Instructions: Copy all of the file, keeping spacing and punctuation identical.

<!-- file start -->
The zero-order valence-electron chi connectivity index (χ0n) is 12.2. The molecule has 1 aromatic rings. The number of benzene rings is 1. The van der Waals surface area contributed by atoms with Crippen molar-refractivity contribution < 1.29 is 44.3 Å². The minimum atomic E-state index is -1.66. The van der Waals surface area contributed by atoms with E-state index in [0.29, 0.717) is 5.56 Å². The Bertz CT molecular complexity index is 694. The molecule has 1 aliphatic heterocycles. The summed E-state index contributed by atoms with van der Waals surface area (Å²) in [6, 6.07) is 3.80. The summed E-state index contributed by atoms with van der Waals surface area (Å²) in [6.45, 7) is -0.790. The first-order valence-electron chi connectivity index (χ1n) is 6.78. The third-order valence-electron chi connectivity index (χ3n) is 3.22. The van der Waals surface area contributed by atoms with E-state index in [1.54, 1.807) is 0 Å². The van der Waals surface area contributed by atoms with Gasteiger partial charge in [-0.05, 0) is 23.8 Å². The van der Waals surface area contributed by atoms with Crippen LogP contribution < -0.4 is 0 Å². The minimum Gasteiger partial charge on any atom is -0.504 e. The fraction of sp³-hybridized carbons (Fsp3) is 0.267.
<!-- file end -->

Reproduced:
The zero-order valence-electron chi connectivity index (χ0n) is 12.2. The molecule has 1 aromatic rings. The number of benzene rings is 1. The van der Waals surface area contributed by atoms with Crippen molar-refractivity contribution < 1.29 is 44.3 Å². The minimum atomic E-state index is -1.66. The van der Waals surface area contributed by atoms with E-state index in [0.29, 0.717) is 5.56 Å². The Bertz CT molecular complexity index is 694. The molecule has 1 aliphatic heterocycles. The summed E-state index contributed by atoms with van der Waals surface area (Å²) in [6, 6.07) is 3.80. The summed E-state index contributed by atoms with van der Waals surface area (Å²) in [6.45, 7) is -0.790. The first-order valence-electron chi connectivity index (χ1n) is 6.78. The third-order valence-electron chi connectivity index (χ3n) is 3.22. The van der Waals surface area contributed by atoms with E-state index in [1.54, 1.807) is 0 Å². The van der Waals surface area contributed by atoms with Gasteiger partial charge in [-0.05, 0) is 23.8 Å². The van der Waals surface area contributed by atoms with Crippen LogP contribution < -0.4 is 0 Å². The minimum Gasteiger partial charge on any atom is -0.504 e. The fraction of sp³-hybridized carbons (Fsp3) is 0.267.